The Bunker brothers did everything together. For now, let’s skip the part of their lives where they made a good deal of money in the entertainment business in the early 1800s. Their lives become much more interesting once they retired from show business and settled down to have families. Born in the east, the Bunkers agreed that their retirement years should be spent somewhere they could purchase a large amount of land and become gentlemen farmers
The northern part of North Carolina had always appealed to the brothers. So, they settled in Mt. Airy, North Carolina. You probably know that town as the birthplace of Andy Griffith and the inspiration for what would become Mayberry on TV. But this was over 100 years before the famous TV show. The brothers built houses on the land near each other and often spent time moving back and forth between their two houses.
When it came time to marry, the brothers looked for and eventually found two sisters who were almost as close to each other as the Bunkers were. These sisters, the Yates girls, loved that the brothers were so close. Of course, both couples got married during the same ceremony. Such was the closeness of these brothers that, when their respective wives had children, their first kids were born a mere six days apart. Between them, the Bunkers fathered 21 children; one brother sired 10 and the other, 11.
It seems that the only thing that the brothers didn’t agree on or do together was how each of them felt about the American Civil War. One brother, it has been said, favored the Southern Secessionists, while the other brother really admired Abraham Lincoln and felt that Union was more important than states rights. This split between the brothers is interesting given the fact that they both owned slaves that they had purchased when they bought their property in North Carolina. The division of the war was so acute that it led to the brothers drawing up papers that divided their land and their slaves, each making provisions in separate wills in case of death.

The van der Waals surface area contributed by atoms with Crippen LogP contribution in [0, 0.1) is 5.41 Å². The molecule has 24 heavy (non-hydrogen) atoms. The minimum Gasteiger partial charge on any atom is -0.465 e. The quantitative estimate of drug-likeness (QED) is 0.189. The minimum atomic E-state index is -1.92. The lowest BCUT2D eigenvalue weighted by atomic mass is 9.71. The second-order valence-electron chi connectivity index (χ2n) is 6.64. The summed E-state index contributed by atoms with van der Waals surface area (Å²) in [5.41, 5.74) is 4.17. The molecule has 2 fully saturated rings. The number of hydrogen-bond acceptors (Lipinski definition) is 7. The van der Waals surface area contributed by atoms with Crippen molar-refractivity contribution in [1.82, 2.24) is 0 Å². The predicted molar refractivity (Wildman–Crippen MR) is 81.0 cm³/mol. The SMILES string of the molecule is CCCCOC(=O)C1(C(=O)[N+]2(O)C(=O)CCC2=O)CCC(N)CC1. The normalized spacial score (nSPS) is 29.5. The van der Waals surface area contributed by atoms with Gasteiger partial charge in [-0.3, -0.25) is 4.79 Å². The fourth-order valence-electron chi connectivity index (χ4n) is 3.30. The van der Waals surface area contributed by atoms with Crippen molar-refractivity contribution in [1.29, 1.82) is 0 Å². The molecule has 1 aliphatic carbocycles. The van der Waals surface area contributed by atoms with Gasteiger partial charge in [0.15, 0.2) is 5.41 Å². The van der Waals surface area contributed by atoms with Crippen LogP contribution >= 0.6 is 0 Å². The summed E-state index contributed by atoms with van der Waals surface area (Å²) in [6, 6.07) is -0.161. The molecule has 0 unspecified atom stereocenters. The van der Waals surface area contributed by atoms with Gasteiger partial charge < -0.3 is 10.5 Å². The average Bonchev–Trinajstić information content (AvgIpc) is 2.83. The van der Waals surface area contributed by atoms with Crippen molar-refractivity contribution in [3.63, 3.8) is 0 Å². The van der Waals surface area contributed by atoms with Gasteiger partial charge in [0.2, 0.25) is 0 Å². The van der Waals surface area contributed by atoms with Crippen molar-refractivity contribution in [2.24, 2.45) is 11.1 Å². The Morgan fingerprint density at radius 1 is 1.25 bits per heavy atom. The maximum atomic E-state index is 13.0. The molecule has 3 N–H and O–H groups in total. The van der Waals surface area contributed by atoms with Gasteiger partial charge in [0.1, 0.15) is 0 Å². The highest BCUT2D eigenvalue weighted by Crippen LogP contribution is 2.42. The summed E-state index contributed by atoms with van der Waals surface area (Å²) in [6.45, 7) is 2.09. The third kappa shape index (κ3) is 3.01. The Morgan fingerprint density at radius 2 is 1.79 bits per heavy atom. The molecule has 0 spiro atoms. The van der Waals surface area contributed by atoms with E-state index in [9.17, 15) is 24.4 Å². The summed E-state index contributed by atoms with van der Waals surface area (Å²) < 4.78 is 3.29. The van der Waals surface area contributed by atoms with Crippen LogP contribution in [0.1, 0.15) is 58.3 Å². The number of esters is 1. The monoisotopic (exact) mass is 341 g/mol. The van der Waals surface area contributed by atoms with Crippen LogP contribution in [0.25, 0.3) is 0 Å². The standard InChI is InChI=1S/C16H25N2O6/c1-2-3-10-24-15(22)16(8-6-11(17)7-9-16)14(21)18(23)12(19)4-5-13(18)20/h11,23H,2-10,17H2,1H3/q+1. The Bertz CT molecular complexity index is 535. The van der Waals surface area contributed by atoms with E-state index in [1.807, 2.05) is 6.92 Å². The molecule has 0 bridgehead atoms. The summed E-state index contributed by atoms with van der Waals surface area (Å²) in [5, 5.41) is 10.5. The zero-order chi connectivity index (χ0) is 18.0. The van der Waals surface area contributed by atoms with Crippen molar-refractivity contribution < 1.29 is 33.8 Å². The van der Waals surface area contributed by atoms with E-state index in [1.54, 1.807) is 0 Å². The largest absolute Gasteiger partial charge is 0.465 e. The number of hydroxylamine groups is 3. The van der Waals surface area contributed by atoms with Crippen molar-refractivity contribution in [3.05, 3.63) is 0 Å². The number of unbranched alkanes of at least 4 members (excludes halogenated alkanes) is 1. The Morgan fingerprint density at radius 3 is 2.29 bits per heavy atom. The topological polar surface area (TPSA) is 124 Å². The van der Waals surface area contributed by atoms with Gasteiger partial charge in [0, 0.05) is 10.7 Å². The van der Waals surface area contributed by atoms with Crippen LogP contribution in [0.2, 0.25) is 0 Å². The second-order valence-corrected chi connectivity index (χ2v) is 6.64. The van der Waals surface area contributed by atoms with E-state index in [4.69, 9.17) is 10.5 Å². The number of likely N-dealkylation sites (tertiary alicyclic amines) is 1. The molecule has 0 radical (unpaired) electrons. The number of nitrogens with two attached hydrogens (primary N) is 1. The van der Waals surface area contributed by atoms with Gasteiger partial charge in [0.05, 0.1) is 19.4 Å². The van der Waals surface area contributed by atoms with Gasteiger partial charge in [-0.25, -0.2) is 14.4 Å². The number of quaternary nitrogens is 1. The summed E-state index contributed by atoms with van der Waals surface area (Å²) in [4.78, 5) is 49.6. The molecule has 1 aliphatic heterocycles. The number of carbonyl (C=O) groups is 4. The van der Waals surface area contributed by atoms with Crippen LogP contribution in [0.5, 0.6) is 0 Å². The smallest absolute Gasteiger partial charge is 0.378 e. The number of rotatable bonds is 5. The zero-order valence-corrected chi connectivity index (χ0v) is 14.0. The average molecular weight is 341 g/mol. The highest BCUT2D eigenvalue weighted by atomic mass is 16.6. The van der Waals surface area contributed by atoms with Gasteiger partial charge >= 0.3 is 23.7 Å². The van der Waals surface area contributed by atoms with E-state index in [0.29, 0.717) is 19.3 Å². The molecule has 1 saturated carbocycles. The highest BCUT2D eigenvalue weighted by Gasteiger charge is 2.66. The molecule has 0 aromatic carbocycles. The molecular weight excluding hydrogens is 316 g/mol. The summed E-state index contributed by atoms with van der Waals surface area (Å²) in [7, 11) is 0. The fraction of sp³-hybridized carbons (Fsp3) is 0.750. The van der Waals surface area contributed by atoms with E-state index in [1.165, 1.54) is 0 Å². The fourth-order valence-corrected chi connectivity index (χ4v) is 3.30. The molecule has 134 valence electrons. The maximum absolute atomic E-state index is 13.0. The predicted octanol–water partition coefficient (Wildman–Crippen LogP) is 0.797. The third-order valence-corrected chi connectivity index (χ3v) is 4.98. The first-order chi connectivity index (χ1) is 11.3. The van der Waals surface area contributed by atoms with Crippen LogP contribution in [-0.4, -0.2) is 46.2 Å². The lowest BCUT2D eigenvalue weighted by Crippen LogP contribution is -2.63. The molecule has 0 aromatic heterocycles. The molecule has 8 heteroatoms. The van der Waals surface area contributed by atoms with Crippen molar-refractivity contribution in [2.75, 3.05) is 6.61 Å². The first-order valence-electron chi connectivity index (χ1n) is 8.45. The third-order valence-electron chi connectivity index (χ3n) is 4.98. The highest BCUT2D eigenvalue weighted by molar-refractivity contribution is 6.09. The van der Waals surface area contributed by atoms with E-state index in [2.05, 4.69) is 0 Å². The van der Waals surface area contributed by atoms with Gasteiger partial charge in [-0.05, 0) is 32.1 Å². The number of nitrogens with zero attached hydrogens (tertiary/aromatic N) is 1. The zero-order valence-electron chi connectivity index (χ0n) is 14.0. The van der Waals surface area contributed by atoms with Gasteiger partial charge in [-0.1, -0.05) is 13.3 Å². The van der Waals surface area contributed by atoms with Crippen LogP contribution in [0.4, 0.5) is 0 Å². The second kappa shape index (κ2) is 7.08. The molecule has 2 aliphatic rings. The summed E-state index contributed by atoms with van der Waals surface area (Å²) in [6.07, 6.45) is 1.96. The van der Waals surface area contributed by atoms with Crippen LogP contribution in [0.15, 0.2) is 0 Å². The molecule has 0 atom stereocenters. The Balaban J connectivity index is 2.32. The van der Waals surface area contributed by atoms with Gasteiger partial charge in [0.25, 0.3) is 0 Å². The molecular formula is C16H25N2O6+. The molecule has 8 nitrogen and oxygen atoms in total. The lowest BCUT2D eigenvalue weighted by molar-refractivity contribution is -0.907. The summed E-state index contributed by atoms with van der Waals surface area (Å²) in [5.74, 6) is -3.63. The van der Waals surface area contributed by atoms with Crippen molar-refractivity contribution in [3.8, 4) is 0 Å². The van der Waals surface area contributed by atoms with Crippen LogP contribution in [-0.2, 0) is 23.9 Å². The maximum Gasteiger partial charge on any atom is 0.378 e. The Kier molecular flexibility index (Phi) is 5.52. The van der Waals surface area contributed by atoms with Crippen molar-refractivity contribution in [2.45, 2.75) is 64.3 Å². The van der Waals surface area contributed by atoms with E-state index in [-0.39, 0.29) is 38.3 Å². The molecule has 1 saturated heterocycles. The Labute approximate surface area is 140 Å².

After the war, while returning from a trip, one of the Bunkers suffered a stroke that left him paralyzed on his right side. That health issue seemed to heal the wound that had come between them, and the healthy Bunker dedicated his life to assisting his ailing sibling. He agreed that they would put aside their differences. Sadly, the paralyzed brother began drinking to excess. He developed bronchitis in early 1874, and, despite his brother’s excellent care, passed away at the age of 62 with his brother at his side. Again, as in life, the brothers mirrored each other in death. The other Bunker, even though in excellent health, died within two hours of his brother. At their funerals (of course, they would be buried together), everyone remarked how wonderful it was that one brother took such good care of the other.
Oh, did I mention that the Bunkers were twins?
You see, the reason that the Bunkers did everything together was, simply, because they had to.
You know them as Chang and Eng, the original Siamese Twins.